A campaign group has successfully applied for a judicial review after Her Majesty’s Revenue and Customs' refused to disclose details of any investigation into a firm accused of selling spyware to oppressive regimes.
The High Court in London has now ruled (PDF) that HMRC has to rethink its decision and address Privacy International's request for information.
Privacy International started its battle two years ago after the taxman refused to allow it to see records relating to Gamma International, which touts surveillance-ware FinFisher, also known as FinSpy.
The campaign body first wrote to HMRC in 2012, enclosing a dossier of allegations that Finfisher was used to snoop on innocent activists in Bahrain, Ethiopia, Egypt and Turkmenistan. The privacy campaigners also alleged that Gamma was exporting the controlled spyware without the correct licence.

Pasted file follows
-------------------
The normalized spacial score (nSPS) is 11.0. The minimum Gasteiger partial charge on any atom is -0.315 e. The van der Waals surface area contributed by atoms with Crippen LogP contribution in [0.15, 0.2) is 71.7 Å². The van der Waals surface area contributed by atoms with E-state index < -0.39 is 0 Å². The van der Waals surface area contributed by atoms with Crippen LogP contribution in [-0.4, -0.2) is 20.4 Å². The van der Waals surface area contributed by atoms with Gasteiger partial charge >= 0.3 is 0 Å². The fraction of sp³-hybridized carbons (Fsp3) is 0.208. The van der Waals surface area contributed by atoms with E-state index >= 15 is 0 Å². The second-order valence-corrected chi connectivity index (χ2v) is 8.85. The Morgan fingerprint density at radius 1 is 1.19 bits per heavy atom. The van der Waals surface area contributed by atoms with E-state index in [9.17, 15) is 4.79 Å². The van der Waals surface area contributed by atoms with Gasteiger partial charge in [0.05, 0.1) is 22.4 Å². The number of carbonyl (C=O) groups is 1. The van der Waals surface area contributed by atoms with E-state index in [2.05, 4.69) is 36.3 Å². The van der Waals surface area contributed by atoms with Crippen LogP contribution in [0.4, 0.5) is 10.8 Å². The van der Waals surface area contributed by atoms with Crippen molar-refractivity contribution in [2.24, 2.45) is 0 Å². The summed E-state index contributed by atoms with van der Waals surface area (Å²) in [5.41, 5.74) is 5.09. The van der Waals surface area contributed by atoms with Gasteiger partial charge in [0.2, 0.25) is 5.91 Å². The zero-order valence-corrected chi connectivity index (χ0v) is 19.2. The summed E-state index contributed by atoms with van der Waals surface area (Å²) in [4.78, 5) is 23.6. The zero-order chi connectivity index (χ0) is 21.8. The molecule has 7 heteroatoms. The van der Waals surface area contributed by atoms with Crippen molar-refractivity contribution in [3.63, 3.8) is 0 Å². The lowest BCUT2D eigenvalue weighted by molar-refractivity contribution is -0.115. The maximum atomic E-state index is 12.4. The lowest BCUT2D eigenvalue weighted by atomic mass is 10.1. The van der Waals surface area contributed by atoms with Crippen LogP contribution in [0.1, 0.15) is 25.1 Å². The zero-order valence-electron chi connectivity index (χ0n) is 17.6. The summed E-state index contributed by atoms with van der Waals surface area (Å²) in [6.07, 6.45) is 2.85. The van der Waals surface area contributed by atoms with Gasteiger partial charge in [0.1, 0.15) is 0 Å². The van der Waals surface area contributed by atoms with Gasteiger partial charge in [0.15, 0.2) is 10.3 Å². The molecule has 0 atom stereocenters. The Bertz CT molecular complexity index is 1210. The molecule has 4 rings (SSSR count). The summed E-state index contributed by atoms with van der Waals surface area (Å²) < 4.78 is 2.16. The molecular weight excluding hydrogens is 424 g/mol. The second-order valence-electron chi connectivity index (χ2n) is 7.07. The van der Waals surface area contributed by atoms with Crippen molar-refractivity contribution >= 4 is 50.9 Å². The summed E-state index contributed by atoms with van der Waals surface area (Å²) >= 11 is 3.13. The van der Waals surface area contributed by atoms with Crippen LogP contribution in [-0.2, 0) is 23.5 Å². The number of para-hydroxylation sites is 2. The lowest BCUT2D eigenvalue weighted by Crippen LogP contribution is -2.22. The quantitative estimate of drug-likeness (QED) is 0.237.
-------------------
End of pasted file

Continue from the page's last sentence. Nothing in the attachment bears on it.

The group demanded to see details of any investigation into Gamma – which has an office in Andover, England – as well as minutes of any meeting between its Brit-based wing and the UK government.
However, HMRC argued it had no power to provide information about any investigations, or even about the existence of any such investigations, and that it was "exempt from disclosure because it was provided to the Department in confidence and that release would constitute a breach of confidence actionable in court."
Eric King, deputy director of Privacy International, said: "Today’s ruling is an important victory.”
Documents released by WikiLeaks (PDF) allege the software can monitor Skype communications, snoop on targets using a computer's webcam and silently siphon files from a hard drive to spymasters. ®